Jan 31, 2023
Amgen Takes on AbbVie Blockbuster Humira With Unusual Price Plan
(Bloomberg) -- Amgen Inc. is challenging one of the world’s best-selling medications with an unusual strategy: charging two list prices for the same medicine.
The company on Tuesday launched Amjevita, the first nearly identical version of AbbVie Inc.’s blockbuster anti-inflammatory medicine Humira to reach the US market. Amjevita will cost $85,494 a year, or 5% less than Humira, according to Thousand Oaks, California-based Amgen. It will also be available for 55% less than Humira for some buyers.
Amgen’s dual-track strategy is designed to combat AbbVie’s ferocious protection of its blockbuster drug, which brought in sales of $21 billion in 2021 alone, and the maze of rules and players that are part of the US medical system. The smaller discount is designed to appeal to pharmacy-benefits managers, powerful intermediaries between companies and insurers who typically prefer to pay more upfront in exchange for rebates later on. The larger discount could capture insurers that treat patients directly, who prefer to pay less upfront.
“Given the uniqueness of the US market, we tried to find a unique solution that would work for all of the different stakeholders,” Murdo Gordon, Amgen’s head of global commercial operations, said in an interview.
As the drugs go head to head, their performance will illustrate whether the introduction of so-called biosimilars can curb the cost of expensive medical treatments. Amjevita is nearly identical to Humira, a monoclonal antibody that treats a slew of inflammatory diseases, such as rheumatoid arthritis, plaque psoriasis and ulcerative colitis.
Amgen and AbbVie shares were little changed at the US market open.
Amgen’s drug is the first biosimilar version of Humira to reach the US market after years of legal battles and a patent fortress protecting the drug. Another seven Humira biosimilars are slated to enter the market later in 2023.
AbbVie is seeking to fend off those new entrants, in part, by courting pharmacy-benefits managers. PBMs play a central role in the success of biosimilars because they influence which drugs millions of Americans have access to. So far, they’re electing to cover biosimilars alongside Humira. The branded drug will remain available on plans representing more than 90% of Americans, AbbVie Chief Executive Officer Richard Gonzalez said at a conference earlier this month.
Even with lower list prices, Amjevita faces hurdles to displace AbbVie’s blockbuster: Humira will remain the preferred drug in commercial plans at CVS Health Corp., which operates the largest PBM, a company representative said Tuesday. The biosimilar will be a non-preferred brand, which will mean CVS clients will be given incentives to stay with Humira for now. The company said the arrangement will “minimize member disruption” as more alternatives to Humira launch in July.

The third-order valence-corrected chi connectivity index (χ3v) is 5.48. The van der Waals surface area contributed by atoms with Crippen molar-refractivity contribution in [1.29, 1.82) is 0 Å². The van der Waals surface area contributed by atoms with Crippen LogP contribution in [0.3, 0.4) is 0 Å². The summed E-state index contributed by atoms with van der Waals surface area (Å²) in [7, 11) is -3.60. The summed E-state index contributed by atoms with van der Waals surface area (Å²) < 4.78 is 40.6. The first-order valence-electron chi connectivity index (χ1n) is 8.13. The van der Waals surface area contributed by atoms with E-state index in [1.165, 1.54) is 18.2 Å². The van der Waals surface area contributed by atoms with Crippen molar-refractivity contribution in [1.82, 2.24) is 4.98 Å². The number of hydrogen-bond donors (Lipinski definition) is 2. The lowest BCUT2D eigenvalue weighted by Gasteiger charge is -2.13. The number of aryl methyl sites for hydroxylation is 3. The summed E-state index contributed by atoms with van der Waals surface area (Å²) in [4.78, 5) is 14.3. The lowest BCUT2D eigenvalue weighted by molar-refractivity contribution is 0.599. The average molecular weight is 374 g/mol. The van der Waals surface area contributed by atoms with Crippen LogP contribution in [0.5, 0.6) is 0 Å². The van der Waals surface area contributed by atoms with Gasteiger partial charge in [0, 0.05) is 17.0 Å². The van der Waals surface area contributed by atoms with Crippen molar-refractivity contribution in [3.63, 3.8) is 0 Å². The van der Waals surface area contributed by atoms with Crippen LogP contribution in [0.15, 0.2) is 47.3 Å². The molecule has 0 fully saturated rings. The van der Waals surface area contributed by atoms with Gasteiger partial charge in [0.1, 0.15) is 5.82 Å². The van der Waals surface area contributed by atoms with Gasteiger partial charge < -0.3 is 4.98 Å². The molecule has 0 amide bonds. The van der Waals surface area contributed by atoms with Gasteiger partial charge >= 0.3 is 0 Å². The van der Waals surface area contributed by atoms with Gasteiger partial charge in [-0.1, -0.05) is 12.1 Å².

Two other big PBM operators, units of UnitedHealth Group Inc. and Cigna Corp., have said they’ll cover biosimilars in the same way they cover Humira.
The competition is already driving prices down, though it’s impossible to say by how much because the contracts PBMs negotiate with pharmaceutical companies are confidential, Gordon said. It’s also difficult to say exactly who will benefit. PBMs say they pass all rebates along to their customers, namely employers. People taking Amjevita should pay less out of pocket than if they were taking Humira and payment assistance will be available, Gordon said.
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Amgen is also working to overcome the fact that while Amjevita is almost exactly the same as Humira, there are some differences. Biosimilars are nearly identical to the branded drug, whereas generic drugs are exactly the same as the original. Biologic drugs are harder to replicate than pills because they’re made in living organisms and are large molecules.
Imagine giving two people blueprints to the Empire State Building, said Marcus Snow, a doctor in Nebraska and chair of the American College of Rheumatology’s committee on rheumatologic care. The buildings will be the same though there may be some minor differences, such as door handles or paint colors.
“You’re building the same building, but there are gonna be slight differences,” Snow said. “And because these molecules are so big, you can’t say generic because they’re not 100% exact.”
That may give some doctors and patients pause, especially if someone is responding well to Humira, said Anna Hyde, vice president of advocacy and access at the Arthritis Foundation. Surveys and conversations with patients suggest some people worry they’ll “rock the boat” of their condition.
At this point, many patients aren’t even aware of biosimilars, Snow and Hyde said. “We’re trying to temper expectations,” Hyde said, adding the the rollout is only beginning.
Amgen agrees uptake in the US may be gradual, unlike in countries with a universal health-care system where patients quickly move to the less-expensive drug.
“There isn’t really an analogous market in the rest of the world,” Gordon said.
--With assistance from John Tozzi and John Lauerman.
(Updates shares in sixth paragraph)
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